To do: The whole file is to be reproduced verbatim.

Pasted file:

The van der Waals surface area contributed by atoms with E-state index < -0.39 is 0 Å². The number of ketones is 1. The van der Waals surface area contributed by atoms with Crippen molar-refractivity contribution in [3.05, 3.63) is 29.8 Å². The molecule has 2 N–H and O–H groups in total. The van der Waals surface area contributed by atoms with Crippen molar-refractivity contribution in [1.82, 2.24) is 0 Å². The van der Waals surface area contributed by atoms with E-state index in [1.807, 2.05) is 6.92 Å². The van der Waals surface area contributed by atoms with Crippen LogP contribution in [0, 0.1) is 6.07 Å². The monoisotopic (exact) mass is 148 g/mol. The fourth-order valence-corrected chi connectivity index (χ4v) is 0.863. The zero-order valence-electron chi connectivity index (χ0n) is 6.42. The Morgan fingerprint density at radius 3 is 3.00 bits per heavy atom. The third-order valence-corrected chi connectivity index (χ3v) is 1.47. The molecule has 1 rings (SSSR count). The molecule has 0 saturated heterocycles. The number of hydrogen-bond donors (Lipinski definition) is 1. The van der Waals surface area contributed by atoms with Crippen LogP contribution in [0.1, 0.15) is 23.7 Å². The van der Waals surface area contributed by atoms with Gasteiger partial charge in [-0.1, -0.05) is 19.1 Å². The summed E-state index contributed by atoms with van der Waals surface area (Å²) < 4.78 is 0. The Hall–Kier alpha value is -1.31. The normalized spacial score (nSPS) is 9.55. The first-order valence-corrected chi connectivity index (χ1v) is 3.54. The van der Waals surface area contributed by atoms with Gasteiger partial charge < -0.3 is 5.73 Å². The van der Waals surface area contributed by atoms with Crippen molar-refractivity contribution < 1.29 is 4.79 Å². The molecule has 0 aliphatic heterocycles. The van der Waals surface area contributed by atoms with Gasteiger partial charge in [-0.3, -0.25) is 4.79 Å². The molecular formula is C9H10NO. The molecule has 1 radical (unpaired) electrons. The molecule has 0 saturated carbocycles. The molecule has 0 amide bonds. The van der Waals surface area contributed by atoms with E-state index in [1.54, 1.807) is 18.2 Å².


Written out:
The van der Waals surface area contributed by atoms with E-state index < -0.39 is 0 Å². The number of ketones is 1. The van der Waals surface area contributed by atoms with Crippen molar-refractivity contribution in [3.05, 3.63) is 29.8 Å². The molecule has 2 N–H and O–H groups in total. The van der Waals surface area contributed by atoms with Crippen molar-refractivity contribution in [1.82, 2.24) is 0 Å². The van der Waals surface area contributed by atoms with E-state index in [1.807, 2.05) is 6.92 Å². The van der Waals surface area contributed by atoms with Crippen LogP contribution in [0, 0.1) is 6.07 Å². The monoisotopic (exact) mass is 148 g/mol. The fourth-order valence-corrected chi connectivity index (χ4v) is 0.863. The zero-order valence-electron chi connectivity index (χ0n) is 6.42. The Morgan fingerprint density at radius 3 is 3.00 bits per heavy atom. The third-order valence-corrected chi connectivity index (χ3v) is 1.47. The molecule has 1 rings (SSSR count). The molecule has 0 saturated heterocycles. The number of hydrogen-bond donors (Lipinski definition) is 1. The van der Waals surface area contributed by atoms with Crippen LogP contribution in [0.1, 0.15) is 23.7 Å². The van der Waals surface area contributed by atoms with Gasteiger partial charge in [-0.1, -0.05) is 19.1 Å². The summed E-state index contributed by atoms with van der Waals surface area (Å²) < 4.78 is 0. The Hall–Kier alpha value is -1.31. The normalized spacial score (nSPS) is 9.55. The first-order valence-corrected chi connectivity index (χ1v) is 3.54. The van der Waals surface area contributed by atoms with Gasteiger partial charge < -0.3 is 5.73 Å². The van der Waals surface area contributed by atoms with Crippen molar-refractivity contribution < 1.29 is 4.79 Å². The molecule has 0 aliphatic heterocycles. The van der Waals surface area contributed by atoms with Gasteiger partial charge in [-0.3, -0.25) is 4.79 Å². The molecular formula is C9H10NO. The molecule has 1 radical (unpaired) electrons. The molecule has 0 saturated carbocycles. The molecule has 0 amide bonds. The van der Waals surface area contributed by atoms with E-state index in [1.54, 1.807) is 18.2 Å².